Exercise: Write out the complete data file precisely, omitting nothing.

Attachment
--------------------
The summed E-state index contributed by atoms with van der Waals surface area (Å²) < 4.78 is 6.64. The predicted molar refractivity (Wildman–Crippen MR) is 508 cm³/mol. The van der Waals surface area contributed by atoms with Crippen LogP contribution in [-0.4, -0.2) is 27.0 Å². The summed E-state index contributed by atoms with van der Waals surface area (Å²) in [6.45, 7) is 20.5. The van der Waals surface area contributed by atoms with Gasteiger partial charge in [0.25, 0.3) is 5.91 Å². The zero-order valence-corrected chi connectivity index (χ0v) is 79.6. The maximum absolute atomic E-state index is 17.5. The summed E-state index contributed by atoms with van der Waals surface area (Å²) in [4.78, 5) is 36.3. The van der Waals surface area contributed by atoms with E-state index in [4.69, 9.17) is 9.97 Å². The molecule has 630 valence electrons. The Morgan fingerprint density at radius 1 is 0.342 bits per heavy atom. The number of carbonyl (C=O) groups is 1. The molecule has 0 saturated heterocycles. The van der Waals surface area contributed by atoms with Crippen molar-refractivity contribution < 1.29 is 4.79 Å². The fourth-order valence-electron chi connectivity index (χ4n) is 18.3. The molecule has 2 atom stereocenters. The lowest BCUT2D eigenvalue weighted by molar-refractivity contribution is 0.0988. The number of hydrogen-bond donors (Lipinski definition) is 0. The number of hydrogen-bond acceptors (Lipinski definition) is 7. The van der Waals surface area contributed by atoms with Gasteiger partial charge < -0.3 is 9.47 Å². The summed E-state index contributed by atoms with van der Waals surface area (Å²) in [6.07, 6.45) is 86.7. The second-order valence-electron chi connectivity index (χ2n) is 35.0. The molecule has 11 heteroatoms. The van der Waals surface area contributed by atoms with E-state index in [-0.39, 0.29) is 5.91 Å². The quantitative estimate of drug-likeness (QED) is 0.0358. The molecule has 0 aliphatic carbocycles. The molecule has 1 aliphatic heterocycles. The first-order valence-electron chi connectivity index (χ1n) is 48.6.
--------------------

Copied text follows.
The summed E-state index contributed by atoms with van der Waals surface area (Å²) < 4.78 is 6.64. The predicted molar refractivity (Wildman–Crippen MR) is 508 cm³/mol. The van der Waals surface area contributed by atoms with Crippen LogP contribution in [-0.4, -0.2) is 27.0 Å². The summed E-state index contributed by atoms with van der Waals surface area (Å²) in [6.45, 7) is 20.5. The van der Waals surface area contributed by atoms with Gasteiger partial charge in [0.25, 0.3) is 5.91 Å². The zero-order valence-corrected chi connectivity index (χ0v) is 79.6. The maximum absolute atomic E-state index is 17.5. The summed E-state index contributed by atoms with van der Waals surface area (Å²) in [4.78, 5) is 36.3. The van der Waals surface area contributed by atoms with E-state index in [4.69, 9.17) is 9.97 Å². The molecule has 630 valence electrons. The Morgan fingerprint density at radius 1 is 0.342 bits per heavy atom. The number of carbonyl (C=O) groups is 1. The molecule has 0 saturated heterocycles. The van der Waals surface area contributed by atoms with Crippen molar-refractivity contribution < 1.29 is 4.79 Å². The fourth-order valence-electron chi connectivity index (χ4n) is 18.3. The molecule has 2 atom stereocenters. The lowest BCUT2D eigenvalue weighted by molar-refractivity contribution is 0.0988. The number of hydrogen-bond donors (Lipinski definition) is 0. The number of hydrogen-bond acceptors (Lipinski definition) is 7. The van der Waals surface area contributed by atoms with Gasteiger partial charge < -0.3 is 9.47 Å². The summed E-state index contributed by atoms with van der Waals surface area (Å²) in [6.07, 6.45) is 86.7. The second-order valence-electron chi connectivity index (χ2n) is 35.0. The molecule has 11 heteroatoms. The van der Waals surface area contributed by atoms with E-state index in [-0.39, 0.29) is 5.91 Å². The quantitative estimate of drug-likeness (QED) is 0.0358. The molecule has 0 aliphatic carbocycles. The molecule has 1 aliphatic heterocycles. The first-order valence-electron chi connectivity index (χ1n) is 48.6.